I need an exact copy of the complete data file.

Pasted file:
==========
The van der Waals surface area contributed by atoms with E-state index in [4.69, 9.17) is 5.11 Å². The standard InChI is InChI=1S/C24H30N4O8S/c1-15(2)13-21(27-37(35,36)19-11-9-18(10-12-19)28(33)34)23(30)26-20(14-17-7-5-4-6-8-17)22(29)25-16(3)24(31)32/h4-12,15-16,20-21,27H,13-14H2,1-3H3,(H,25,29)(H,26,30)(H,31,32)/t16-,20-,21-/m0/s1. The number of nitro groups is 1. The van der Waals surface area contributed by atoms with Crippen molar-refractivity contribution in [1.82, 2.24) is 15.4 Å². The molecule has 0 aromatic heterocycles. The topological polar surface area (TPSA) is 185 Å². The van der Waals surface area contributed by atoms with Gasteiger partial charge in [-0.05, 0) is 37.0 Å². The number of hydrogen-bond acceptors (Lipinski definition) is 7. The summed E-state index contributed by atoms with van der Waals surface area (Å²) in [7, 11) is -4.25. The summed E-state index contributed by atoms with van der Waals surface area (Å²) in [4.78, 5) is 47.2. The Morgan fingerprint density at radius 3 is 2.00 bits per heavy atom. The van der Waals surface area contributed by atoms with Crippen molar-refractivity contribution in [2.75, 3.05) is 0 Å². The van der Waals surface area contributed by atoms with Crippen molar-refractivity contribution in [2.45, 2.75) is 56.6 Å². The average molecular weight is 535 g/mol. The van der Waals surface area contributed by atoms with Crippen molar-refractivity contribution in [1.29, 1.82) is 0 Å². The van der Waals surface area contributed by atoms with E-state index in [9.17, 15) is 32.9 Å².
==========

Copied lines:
The van der Waals surface area contributed by atoms with E-state index in [4.69, 9.17) is 5.11 Å². The standard InChI is InChI=1S/C24H30N4O8S/c1-15(2)13-21(27-37(35,36)19-11-9-18(10-12-19)28(33)34)23(30)26-20(14-17-7-5-4-6-8-17)22(29)25-16(3)24(31)32/h4-12,15-16,20-21,27H,13-14H2,1-3H3,(H,25,29)(H,26,30)(H,31,32)/t16-,20-,21-/m0/s1. The number of nitro groups is 1. The van der Waals surface area contributed by atoms with Crippen molar-refractivity contribution in [1.82, 2.24) is 15.4 Å². The molecule has 0 aromatic heterocycles. The topological polar surface area (TPSA) is 185 Å². The van der Waals surface area contributed by atoms with Gasteiger partial charge in [-0.05, 0) is 37.0 Å². The number of hydrogen-bond acceptors (Lipinski definition) is 7. The summed E-state index contributed by atoms with van der Waals surface area (Å²) in [7, 11) is -4.25. The summed E-state index contributed by atoms with van der Waals surface area (Å²) in [4.78, 5) is 47.2. The Morgan fingerprint density at radius 3 is 2.00 bits per heavy atom. The van der Waals surface area contributed by atoms with Crippen molar-refractivity contribution in [2.75, 3.05) is 0 Å². The van der Waals surface area contributed by atoms with Crippen molar-refractivity contribution in [2.45, 2.75) is 56.6 Å². The average molecular weight is 535 g/mol. The van der Waals surface area contributed by atoms with Crippen molar-refractivity contribution in [1.29, 1.82) is 0 Å². The van der Waals surface area contributed by atoms with E-state index in [9.17, 15) is 32.9 Å².